To prove Step 1, observe that $\{0\}\times (\mathcal{V}\cap {Z}^{-})\times [0,1]$ is compact and contained in ${D}^{\prime}\times [0,1]$, which is open in $[0,+\mathrm{\infty})\times \stackrel{\u02c6}{M}\times [0,1]$, and recall that *H* is locally compact.

Step 2. *For small values of* $\lambda >0$*,* $H(\lambda ,\psi ,\mu )\ne \psi $ *for any* $\psi \in \partial {\mathcal{V}}^{\prime}$ *and* $\mu \in [0,1]$*.*

By contradiction, suppose there exists a sequence $\{({\lambda}^{n},{\psi}^{n},{\mu}^{n})\}$ in ${D}^{\prime}\times [0,1]$ such that ${\lambda}^{n}>0$, ${\lambda}^{n}\to 0$, ${\psi}^{n}\in \partial {\mathcal{V}}^{\prime}$ and $H({\lambda}^{n},{\psi}^{n},{\mu}^{n})={\psi}^{n}$. Without loss of generality, taking into account (b′), we may assume that ${\psi}^{n}\to {\psi}^{0}$ and also that ${\mu}^{n}\to {\mu}^{0}$. Denote by ${x}^{n}$ the *T*-periodic solution ${x}^{({\lambda}^{n},\tilde{{\psi}^{n}},{\mu}^{n})}$ of (3.4) corresponding to $({\lambda}^{n},\tilde{{\psi}^{n}},{\mu}^{n})$. Since ${\psi}^{n}$ is the restriction of ${x}^{n}$ to $[-T,0]$, then $\{{x}^{n}(t)\}$ converges uniformly on ℝ to ${x}^{0}(t)$, where ${x}^{0}$ is the solution of (3.4) corresponding to the fixed point ${\psi}^{0}$ of $H(0,\cdot ,{\mu}^{0})$. Therefore, there exists $p\in M$ such that ${x}^{0}(t)=p$ for any $t\in \mathbb{R}$ and, as in the proof of Theorem 3.2, we can show that $w(p)=0$. Thus, ${\psi}^{0}={p}^{-}$ belongs to $\partial {\mathcal{V}}^{\prime}\cap {Z}^{-}$, contradicting the choice of ${\mathcal{V}}^{\prime}$. This proves Step 2.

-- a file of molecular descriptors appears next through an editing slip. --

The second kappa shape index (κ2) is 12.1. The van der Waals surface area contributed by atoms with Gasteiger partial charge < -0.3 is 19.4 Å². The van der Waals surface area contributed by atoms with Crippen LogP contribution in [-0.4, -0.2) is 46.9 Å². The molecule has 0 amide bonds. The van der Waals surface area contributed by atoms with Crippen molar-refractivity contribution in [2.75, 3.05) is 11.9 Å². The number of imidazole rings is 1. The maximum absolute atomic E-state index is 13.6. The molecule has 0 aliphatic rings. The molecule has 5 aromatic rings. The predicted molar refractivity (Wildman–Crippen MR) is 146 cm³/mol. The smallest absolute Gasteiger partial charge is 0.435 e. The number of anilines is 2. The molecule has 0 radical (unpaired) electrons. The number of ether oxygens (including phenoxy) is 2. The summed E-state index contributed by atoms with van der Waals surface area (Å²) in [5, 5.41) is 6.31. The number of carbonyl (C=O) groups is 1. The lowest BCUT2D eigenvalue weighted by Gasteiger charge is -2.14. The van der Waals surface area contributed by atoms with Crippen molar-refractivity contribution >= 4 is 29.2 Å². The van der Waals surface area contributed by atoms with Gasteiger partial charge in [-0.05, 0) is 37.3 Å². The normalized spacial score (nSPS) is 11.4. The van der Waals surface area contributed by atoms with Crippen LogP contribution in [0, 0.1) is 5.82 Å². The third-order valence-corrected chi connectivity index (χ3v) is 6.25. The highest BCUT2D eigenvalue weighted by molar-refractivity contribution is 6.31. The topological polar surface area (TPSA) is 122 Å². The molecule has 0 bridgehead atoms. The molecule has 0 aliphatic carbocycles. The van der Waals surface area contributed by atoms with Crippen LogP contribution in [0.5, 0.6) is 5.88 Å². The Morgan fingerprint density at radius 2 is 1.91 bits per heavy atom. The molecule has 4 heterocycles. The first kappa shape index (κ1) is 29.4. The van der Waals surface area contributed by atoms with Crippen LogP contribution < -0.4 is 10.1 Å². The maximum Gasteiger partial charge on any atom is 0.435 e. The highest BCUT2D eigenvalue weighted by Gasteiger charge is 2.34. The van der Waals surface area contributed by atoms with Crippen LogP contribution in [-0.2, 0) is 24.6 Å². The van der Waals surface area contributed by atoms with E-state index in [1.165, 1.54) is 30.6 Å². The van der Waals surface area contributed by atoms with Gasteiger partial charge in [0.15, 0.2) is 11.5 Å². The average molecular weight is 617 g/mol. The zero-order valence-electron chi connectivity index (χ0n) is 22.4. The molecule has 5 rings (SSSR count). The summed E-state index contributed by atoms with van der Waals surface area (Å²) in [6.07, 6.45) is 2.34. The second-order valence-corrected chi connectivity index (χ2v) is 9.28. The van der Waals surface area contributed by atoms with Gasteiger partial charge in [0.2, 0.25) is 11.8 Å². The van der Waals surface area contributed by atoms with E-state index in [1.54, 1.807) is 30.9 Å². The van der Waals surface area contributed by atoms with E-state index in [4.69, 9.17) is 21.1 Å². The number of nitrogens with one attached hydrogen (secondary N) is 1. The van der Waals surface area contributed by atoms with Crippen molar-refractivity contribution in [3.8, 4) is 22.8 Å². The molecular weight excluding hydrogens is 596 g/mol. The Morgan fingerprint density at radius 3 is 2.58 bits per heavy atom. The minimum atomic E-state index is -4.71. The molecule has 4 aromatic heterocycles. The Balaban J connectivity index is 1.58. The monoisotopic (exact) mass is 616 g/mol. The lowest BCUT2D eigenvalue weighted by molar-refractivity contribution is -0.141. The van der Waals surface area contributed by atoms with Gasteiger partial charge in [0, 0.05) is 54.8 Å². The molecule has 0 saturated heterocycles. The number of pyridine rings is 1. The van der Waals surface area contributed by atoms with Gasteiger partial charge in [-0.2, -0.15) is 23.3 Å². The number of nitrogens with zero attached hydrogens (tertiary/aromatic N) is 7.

Step 3. *For small values of* $\lambda >0$*,* $H(\lambda ,\psi ,0)\ne \psi $ *for any* $\psi \in \overline{\mathcal{V}}\mathrm{\setminus}{\mathcal{V}}^{\prime}$*.*

The proof is analogous to that of Step 2, noting that $H(\lambda ,\psi ,0)=P(\lambda ,\psi )$ for $(\lambda ,\psi )\in {D}^{\prime}$ and taking into account assumption b) and the fact that $\overline{\mathcal{V}}\mathrm{\setminus}{\mathcal{V}}^{\prime}$ is closed in $\stackrel{\u02c6}{M}$.

Step 4. *Let* $k:{\mathcal{V}}^{\prime}\to M$ *be defined by* $k(\psi )=\psi (0)$ *and consider the open set* ${V}^{\prime}=\{p\in M:{p}^{-}\in {\mathcal{V}}^{\prime}\}$*. Then there exists* ${\sigma}^{\prime}\in (0,\sigma ]$ *such that* $H(\lambda ,\psi ,1)\ne \psi $ *for any* $(\lambda ,\psi )\in (0,{\sigma}^{\prime}]\times (\overline{{\mathcal{V}}^{\prime}}\mathrm{\setminus}{k}^{-1}({V}^{\prime}))$*.*

By contradiction, suppose there exists a sequence $\{({\lambda}^{n},{\psi}^{n})\}$ in ${D}^{\prime}$ such that ${\lambda}^{n}>0$, ${\lambda}^{n}\to 0$, ${\psi}^{n}\in \overline{{\mathcal{V}}^{\prime}}\mathrm{\setminus}{k}^{-1}({V}^{\prime})$ and $H({\lambda}^{n},{\psi}^{n},1)={\psi}^{n}$. Without loss of generality, taking into account (b′), we may assume that ${\psi}^{n}\to {\psi}^{0}$. Therefore, by the continuity of *H*, we get $H(0,{\psi}^{0},1)={\psi}^{0}$ so that ${\psi}^{0}$ is a constant function of $\overline{{\mathcal{V}}^{\prime}}\mathrm{\setminus}{k}^{-1}({V}^{\prime})$. This is impossible, since any constant function of ${\mathcal{V}}^{\prime}$ is contained in ${k}^{-1}({V}^{\prime})$.